Report on avian flu victims points to severity of strain
A report on three of the first patients in China to contract a new strain of avian flu paints a grim portrait of severe pneumonia, septic shock and other complications that damaged the brain, kidney and other organs. All three died.
So far, the disease has killed 10 people in China and has sickened more than 20 others in the past two months, and new cases are reported daily. The illness is caused by a virus called H7N9 that patients contract from birds but that does not seem to spread from person to person.
The new report, by a team of researchers from China, was published Thursday in The New England Journal of Medicine along with a commentary from U.S. health officials, who said the disease “raises many urgent questions and global public health concerns.”
During a telephone news briefing Thursday, Nancy J. Cox, of the influenza division at the Centers for Disease Control and Prevention, said that several features of H7N9 were particularly troubling: It causes severe disease, it has genetic traits that help it infect mammals, and humans probably have no resistance to it.
—Denise Grady, The New York Times
Cyprus bailout to cost more than predicted, creditors say
After a chaotic month in which Cyprus was pushed to the brink of default and a possible exit from the eurozone, Cypriots knew things would get bad. But not this bad.
According to a bleak assessment released Thursday by its European partners, the Cypriot economy will fall into a downward spiral for at least the next two years, contracting by up to 12.5 percent during the period as the country cuts back a banking sector that had ballooned to more than five times its gross domestic product.
And because the economy will do worse than expected, Cyprus must soon raise 13 billion euros — nearly twice the amount the government thought it would have to come up with just a month ago — in order to keep its debt and deficit from spinning out of control and to maintain a 10-billion-euro, or $13.1 billion, international bailout secured last month by the newly elected president, Nicos Anastasiades.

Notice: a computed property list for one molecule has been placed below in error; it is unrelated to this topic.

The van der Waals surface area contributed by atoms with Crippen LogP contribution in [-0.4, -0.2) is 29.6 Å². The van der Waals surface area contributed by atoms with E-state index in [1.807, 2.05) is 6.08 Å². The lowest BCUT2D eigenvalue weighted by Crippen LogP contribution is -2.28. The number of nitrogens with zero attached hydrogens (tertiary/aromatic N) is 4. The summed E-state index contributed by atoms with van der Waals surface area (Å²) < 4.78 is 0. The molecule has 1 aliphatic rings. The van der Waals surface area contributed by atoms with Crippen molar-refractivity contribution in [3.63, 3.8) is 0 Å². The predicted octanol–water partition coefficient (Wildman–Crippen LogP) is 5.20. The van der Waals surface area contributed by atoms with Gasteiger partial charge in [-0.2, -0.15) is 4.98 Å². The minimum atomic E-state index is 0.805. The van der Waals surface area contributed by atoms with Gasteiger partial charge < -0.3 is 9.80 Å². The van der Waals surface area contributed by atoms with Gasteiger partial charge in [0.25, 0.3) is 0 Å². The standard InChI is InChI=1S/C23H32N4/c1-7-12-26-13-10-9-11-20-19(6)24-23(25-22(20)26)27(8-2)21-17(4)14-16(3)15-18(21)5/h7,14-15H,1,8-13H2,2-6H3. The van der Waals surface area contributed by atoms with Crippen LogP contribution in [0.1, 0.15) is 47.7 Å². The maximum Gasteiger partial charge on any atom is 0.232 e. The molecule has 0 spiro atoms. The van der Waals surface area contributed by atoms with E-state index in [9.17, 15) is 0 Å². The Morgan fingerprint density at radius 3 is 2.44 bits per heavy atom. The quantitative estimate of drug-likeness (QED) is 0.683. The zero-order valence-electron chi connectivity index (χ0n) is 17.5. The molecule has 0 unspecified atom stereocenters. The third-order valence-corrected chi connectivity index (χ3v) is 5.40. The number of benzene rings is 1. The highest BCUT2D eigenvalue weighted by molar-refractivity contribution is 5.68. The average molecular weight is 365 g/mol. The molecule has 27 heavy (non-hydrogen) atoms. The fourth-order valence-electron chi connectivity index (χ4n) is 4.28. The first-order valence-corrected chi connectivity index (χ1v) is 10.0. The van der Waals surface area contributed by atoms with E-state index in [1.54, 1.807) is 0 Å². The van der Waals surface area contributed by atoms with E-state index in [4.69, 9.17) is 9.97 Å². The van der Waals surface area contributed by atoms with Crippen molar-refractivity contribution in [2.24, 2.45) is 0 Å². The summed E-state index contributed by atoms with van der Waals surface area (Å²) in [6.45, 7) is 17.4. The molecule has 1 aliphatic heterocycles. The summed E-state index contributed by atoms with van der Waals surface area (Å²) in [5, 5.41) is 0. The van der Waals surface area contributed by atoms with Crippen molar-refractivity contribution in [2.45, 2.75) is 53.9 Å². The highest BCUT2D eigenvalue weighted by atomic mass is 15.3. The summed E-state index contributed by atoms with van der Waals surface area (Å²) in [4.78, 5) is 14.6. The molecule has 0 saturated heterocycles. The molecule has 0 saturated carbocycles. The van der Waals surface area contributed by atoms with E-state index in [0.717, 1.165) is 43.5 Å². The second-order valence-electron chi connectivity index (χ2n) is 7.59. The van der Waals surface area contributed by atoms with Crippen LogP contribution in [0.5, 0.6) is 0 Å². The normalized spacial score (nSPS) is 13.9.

A shrinking economy means the country’s budget deficits are likely to grow, so the government will need to raise more money to keep the deficits within limits set under its bailout agreement. Because the government has also committed to improving the health of its banks, it must come up with more money to ensure that the lenders have adequate capital.
—Liz Alderman, The New York Times
NHL announces initiative in support of gay athletes
Amid heightened speculation that a male athlete in one of North America’s four major professional leagues will soon publicly declare his homosexuality, the National Hockey League and its players announced Thursday what appears to be the most comprehensive measure by a major men’s league in support of gay athletes.
The NHL said it had formed a partnership with the You Can Play Project, an advocacy group pledged to fight homophobia in sports, and planned training and counseling on gay issues for its teams and players.
Other major leagues — the National Football League, the National Basketball Association and Major League Baseball — have policies that prohibit discrimination based on sexual orientation, and various officials have spoken in support of gay athletes. But no league seems to have taken such a strong public stance on the issue.
—Jeff Z. Klein and Judy Battista, The New York Times